Taken from page 45-48 (the end of the Prologue)
These considerations, when sitting in a quiet studio, run the risk of never being able to be acted upon; there are too many complex contradictory thoughts – where action is essential to practice, it is essential to time. To avoid the normative discussions around process I consider craft as intimately entwined with concept and explorations of time; where it is mentioned in these texts it will be in this framing.
craft as action
craft as time
craft as performance.
Back in the studio, thoughts continue in this complex consideration of intention. I am reminded of a strange feeling of emptiness. A remembrance of a void-mind which is contrarily filled with thoughts, but has no ability to action them. A common thought flickers through my mind:
I have no idea what the I am doing.
I remember this feeling on several occasions before, when one project/timeline ends and another begins When, on reflection, the previous work was not what I had intended.
An annoyance that what was in my head was not reachable, where the ungraspable-ness of an idea and the ability of my actions did not meet. Where the intention of creating the untangleable was defeated by the utter relentlessness of gravity and material stubbornness.
John Lennon asked George Martin to make a song sound like an orange. Strange as it sounds, as a request the reasoning is clear: we can never fully know the objects that surround us, and our ability to manipulate them can only live up to our ability for translation. Thought to object, object to reflection, the object reacts back and onwards with a reliable circularity.
The act of making in itself becomes a reason for being. Without the creative act, what do I become? Do I undermine my reason to exist? Creativity seems so essential, so ingrained, that the idea of creativity-in-itself and being are utterly entwined. But these places put pressure on my synapses, moods (and relationships). When I cannot act on thought there is a void.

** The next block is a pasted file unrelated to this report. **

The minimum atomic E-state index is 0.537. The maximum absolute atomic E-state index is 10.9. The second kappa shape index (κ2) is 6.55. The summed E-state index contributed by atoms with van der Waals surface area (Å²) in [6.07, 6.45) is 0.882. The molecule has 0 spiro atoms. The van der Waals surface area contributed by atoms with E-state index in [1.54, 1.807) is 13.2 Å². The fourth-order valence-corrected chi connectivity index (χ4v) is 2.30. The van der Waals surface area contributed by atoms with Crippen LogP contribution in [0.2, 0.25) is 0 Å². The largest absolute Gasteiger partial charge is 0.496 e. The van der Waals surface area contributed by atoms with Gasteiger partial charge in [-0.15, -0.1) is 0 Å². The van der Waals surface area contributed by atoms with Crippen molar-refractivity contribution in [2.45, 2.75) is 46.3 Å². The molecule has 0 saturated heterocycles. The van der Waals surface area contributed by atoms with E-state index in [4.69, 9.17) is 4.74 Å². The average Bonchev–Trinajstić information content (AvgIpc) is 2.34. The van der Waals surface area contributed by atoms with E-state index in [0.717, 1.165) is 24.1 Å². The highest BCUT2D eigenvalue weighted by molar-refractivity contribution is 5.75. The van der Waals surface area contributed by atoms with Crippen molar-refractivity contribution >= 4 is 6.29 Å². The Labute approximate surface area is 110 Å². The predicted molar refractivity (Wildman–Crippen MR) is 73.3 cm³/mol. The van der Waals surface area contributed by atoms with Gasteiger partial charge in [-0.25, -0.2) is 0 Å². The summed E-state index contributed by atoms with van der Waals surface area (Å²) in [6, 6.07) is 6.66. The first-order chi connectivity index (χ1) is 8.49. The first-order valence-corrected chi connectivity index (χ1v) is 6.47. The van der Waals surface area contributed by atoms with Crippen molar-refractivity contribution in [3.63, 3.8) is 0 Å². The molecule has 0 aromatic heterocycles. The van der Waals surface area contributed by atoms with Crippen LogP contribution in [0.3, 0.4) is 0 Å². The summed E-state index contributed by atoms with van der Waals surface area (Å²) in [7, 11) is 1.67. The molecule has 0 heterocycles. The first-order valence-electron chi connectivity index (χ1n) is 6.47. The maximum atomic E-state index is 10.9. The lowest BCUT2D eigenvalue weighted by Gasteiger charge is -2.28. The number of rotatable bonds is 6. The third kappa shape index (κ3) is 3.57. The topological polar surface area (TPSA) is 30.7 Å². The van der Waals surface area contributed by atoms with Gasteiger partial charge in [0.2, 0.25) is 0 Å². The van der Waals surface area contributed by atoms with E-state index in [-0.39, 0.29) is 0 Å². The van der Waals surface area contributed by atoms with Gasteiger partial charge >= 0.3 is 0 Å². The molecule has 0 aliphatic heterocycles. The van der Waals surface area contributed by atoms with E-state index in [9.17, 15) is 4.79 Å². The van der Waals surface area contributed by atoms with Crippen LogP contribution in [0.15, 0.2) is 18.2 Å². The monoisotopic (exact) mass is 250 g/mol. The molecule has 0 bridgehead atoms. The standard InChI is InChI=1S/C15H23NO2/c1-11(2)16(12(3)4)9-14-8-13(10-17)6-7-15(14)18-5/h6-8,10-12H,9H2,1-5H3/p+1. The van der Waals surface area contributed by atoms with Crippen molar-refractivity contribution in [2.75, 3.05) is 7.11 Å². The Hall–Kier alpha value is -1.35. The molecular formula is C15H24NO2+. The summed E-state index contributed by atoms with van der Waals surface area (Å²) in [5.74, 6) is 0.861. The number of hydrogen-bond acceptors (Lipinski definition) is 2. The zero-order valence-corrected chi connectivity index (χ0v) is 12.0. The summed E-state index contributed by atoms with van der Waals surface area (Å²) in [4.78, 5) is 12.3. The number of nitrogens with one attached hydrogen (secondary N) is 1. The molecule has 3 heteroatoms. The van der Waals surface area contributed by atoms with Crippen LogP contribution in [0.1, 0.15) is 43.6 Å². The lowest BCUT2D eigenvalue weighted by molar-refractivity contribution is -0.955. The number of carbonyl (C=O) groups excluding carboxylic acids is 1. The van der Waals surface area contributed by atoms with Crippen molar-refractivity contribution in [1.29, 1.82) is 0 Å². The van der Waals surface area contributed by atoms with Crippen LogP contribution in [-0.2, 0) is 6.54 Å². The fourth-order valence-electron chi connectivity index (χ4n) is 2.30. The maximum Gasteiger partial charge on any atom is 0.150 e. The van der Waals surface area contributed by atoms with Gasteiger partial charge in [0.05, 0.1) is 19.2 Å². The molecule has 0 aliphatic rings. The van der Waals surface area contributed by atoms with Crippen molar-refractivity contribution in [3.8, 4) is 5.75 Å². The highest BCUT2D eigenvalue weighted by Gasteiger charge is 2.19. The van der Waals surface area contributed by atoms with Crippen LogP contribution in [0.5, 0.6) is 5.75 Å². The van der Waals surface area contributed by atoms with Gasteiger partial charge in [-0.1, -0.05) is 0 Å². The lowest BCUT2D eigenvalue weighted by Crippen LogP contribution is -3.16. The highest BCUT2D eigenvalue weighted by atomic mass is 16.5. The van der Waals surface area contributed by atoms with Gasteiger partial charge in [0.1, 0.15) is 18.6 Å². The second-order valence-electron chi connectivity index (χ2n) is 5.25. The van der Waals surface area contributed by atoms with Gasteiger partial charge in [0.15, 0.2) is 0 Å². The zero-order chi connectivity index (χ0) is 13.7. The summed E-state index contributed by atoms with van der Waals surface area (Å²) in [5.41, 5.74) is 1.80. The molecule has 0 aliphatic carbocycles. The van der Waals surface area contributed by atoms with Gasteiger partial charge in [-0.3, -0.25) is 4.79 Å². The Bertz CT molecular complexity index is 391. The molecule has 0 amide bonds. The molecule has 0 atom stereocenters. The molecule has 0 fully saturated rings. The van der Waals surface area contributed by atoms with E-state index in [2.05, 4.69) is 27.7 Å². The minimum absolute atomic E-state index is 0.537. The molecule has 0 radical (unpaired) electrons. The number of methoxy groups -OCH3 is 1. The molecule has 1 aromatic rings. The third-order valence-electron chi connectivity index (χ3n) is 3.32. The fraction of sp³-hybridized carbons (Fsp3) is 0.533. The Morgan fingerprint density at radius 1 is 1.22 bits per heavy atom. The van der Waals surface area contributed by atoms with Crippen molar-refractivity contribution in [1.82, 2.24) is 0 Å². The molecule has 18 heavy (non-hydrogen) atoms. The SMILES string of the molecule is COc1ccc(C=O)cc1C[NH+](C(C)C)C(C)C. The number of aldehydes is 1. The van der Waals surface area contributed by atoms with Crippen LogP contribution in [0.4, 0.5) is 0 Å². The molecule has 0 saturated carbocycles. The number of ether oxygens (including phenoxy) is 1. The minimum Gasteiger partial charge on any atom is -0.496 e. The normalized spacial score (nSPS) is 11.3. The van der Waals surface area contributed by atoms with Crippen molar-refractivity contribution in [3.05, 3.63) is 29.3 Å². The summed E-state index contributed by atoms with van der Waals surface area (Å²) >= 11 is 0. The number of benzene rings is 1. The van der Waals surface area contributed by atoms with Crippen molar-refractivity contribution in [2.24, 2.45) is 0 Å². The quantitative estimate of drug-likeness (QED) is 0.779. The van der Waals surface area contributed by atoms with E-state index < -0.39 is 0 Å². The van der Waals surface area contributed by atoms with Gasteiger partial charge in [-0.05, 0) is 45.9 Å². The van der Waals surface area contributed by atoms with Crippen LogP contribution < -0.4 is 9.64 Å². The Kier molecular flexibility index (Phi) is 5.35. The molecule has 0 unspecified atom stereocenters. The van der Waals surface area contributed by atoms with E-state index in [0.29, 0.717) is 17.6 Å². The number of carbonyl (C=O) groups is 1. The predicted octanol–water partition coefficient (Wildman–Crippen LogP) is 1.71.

Here, craft is motion, acting, making, being. What follows the craft is a death of being, the start of a new life of the object alone.
Outside on the window, through the parchment paper, I can see the shadow of two pigeons who have landed and seem insistent on a wide-ranging and noisy discussion of coos and clucks. Human consciousness is not always a fond ally, and there is a jealousy in my interpretation of their simple existence. I am reminded of John Gray’s thought that ‘Lacking (the) self-image of the sort humans cherish, other animals are content to be what they are. For human beings, the struggle for survival is a struggle against themselves.’ (Gray)
Writer Brian Dillon asks:
‘Why devote your adult life, at the expense of more than one of security, to the composition of many hundreds – perhaps a few thousand, in the end – of responses to the world of things and books and pictures and places and memories? what is it all for exactly? To keep certain kinds of fear at bay, or to cultivate anxieties, to replicate the same fear a thousand times and more, as if it were the only thing keeping you alive? Which it sometimes seems it might be…’
‘Beauty exists only in struggle.’(Marinetti)
A moment catches, a moment when all of a sudden, my consciousness registers the complexities of what surrounds. My thoughts and the other actors in the scene join together. The pigeons outside, the drying paint, the illustrations littering the walls, the decaying coffee cups, open sketch book, pile of scrap metal, anti-bacterial cleaning wipes, polishing motor, retro 1978 Scotland top, the indistinguishable chatter from the market and the emptied Tunnock’s Tea Cakes box collaborate, and the momentary blankness has gone.
I pick up a pen